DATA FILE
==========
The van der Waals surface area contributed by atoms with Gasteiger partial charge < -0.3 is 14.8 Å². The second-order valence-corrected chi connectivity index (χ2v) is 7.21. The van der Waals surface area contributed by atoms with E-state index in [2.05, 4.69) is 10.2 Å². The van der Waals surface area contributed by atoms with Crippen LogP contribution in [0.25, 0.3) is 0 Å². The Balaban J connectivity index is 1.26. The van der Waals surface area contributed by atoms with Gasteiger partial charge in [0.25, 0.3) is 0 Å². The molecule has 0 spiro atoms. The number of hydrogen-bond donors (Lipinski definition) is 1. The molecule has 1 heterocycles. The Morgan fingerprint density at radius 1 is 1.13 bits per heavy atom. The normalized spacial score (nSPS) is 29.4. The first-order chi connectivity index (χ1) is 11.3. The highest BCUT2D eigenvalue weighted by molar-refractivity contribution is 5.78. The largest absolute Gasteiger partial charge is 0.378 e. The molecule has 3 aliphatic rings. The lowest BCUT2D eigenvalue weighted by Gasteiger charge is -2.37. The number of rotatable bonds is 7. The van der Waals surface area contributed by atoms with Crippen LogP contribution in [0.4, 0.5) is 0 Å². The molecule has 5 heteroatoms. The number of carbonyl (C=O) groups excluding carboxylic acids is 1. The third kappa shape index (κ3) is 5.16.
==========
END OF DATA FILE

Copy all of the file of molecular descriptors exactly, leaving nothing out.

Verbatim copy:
The van der Waals surface area contributed by atoms with Gasteiger partial charge < -0.3 is 14.8 Å². The second-order valence-corrected chi connectivity index (χ2v) is 7.21. The van der Waals surface area contributed by atoms with E-state index in [2.05, 4.69) is 10.2 Å². The van der Waals surface area contributed by atoms with Crippen LogP contribution in [0.25, 0.3) is 0 Å². The Balaban J connectivity index is 1.26. The van der Waals surface area contributed by atoms with Gasteiger partial charge in [0.25, 0.3) is 0 Å². The molecule has 0 spiro atoms. The number of hydrogen-bond donors (Lipinski definition) is 1. The molecule has 1 heterocycles. The Morgan fingerprint density at radius 1 is 1.13 bits per heavy atom. The normalized spacial score (nSPS) is 29.4. The first-order chi connectivity index (χ1) is 11.3. The highest BCUT2D eigenvalue weighted by molar-refractivity contribution is 5.78. The largest absolute Gasteiger partial charge is 0.378 e. The molecule has 3 aliphatic rings. The lowest BCUT2D eigenvalue weighted by Gasteiger charge is -2.37. The number of rotatable bonds is 7. The van der Waals surface area contributed by atoms with Crippen LogP contribution in [0.4, 0.5) is 0 Å². The molecule has 5 heteroatoms. The number of carbonyl (C=O) groups excluding carboxylic acids is 1. The third kappa shape index (κ3) is 5.16.